But my proudest moment and biggest wave of inspiration came when I took her to her first boxing class. As we walked together hand in hand, M told me stories about school and the girl who she didn’t get on well with. As we got closer to central, we had incidents with two separate cars of men stopping by us and cat-calling. Funnily enough, being one of the only few tourists in Tapachula, the attention wasn’t aimed at me, but instead, aimed at a 17-year old M. Feminist me, and human me was mortified and I was quick to wave them along in anger and hand gestures. Unfortunately, incidents like this are common in areas like this.

We turned up at the boxing class and M had a huge smile of excitement on her face. She got straight into it and barely stopped for the whole hour. While she was punching away at the boxing bag with a face full of determination, I couldn’t help but think about 4-year-old M being taken away from her sad family situation, and 7-year-old M growing up with her new family at Mision Mexico, and 12-year-old M getting cat called on the street, and 14-year-old M getting hit by the girl at school, and now 17-year-old M, strong, smart and beautiful and right by my side.

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It’s an amazing feeling to watch someone who is so remarkable in your eyes, keep looking over and checking to make sure you’re watching her in her newest passion, to  wanting to hold your hand whilst walking around the streets and asking advice about her problems in life.

And, although volunteering is all about giving out love and lifting others, you’re always left with that exceptional feeling that along with changing their lives, they’re also changing yours. Magic. Saying goodbye to M as I left Mision Mexico was one of the most difficult for sure. Kidnapping is not always the best idea but she’s amongst the bunch that I would have loved to have with me forever.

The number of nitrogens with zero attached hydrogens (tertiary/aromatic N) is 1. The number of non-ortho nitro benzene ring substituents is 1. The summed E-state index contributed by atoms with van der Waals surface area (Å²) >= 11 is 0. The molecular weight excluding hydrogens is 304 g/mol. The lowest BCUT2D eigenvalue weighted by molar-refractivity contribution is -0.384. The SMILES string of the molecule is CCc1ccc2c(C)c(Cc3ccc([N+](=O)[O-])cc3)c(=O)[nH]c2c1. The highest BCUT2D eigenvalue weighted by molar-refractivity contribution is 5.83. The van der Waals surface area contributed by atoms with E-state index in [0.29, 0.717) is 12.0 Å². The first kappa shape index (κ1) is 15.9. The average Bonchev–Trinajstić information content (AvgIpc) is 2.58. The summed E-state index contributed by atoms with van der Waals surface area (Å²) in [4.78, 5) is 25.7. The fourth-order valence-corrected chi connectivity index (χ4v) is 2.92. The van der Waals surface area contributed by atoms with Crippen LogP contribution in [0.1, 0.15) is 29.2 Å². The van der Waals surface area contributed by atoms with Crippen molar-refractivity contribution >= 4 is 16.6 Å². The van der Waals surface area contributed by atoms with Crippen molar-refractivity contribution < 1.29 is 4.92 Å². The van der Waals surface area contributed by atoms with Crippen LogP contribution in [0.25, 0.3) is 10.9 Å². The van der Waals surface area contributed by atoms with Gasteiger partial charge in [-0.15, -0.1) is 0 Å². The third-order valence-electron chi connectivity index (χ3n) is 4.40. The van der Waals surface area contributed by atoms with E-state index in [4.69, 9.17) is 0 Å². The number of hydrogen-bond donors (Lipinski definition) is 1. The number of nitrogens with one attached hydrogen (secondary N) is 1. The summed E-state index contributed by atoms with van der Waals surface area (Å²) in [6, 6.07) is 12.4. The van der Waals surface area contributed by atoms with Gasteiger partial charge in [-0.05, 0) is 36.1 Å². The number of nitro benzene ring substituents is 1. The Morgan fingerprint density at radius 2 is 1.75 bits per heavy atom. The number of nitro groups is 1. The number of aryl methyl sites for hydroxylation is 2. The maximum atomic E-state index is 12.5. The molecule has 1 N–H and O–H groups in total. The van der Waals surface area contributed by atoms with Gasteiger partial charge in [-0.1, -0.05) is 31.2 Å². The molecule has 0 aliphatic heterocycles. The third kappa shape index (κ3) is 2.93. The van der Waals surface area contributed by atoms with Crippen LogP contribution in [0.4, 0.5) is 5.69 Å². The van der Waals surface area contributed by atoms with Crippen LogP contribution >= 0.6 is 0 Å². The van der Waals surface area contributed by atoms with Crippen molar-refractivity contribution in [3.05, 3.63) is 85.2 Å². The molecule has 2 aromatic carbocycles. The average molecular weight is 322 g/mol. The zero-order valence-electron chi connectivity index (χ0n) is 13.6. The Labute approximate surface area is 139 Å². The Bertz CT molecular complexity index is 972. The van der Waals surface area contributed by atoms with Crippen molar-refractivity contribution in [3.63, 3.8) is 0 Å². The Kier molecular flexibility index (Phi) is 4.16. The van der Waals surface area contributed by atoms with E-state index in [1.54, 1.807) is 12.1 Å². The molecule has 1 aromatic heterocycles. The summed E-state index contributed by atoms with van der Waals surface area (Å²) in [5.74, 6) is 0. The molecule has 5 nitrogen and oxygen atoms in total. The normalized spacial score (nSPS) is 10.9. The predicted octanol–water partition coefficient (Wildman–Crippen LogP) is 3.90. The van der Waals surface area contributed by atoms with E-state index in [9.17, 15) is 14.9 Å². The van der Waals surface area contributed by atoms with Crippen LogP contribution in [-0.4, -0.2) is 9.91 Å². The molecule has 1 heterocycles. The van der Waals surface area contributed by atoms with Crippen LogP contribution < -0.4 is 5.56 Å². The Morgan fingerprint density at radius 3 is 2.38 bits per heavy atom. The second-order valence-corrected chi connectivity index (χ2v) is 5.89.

Unfortunately, life sometimes catches up with the children and M is currently going through some difficult life decisions. We all hope that she chooses the path that will bring her the most happiness and allows her to be the best version of herself. We love you M, and thank you for being such a big part of my life in Tapachula.

For all those interested in volunteering, please don’t hesitate to ask further. You can apply at volunteers@lovelifehope.com! We’re in need of volunteers especially for October-December 2017. Must be over 21 and willing to commit for 6 weeks minimum.

Thanks for reading!
Vanisha
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Instagram: @vanishamay and @misionmexicovolunteers
Twitter: @misionmexico
Follow us on Facebook too! @misionmexico
http://www.lovelifehope.com

https://www.facebook.com/MisionMexicoChildren/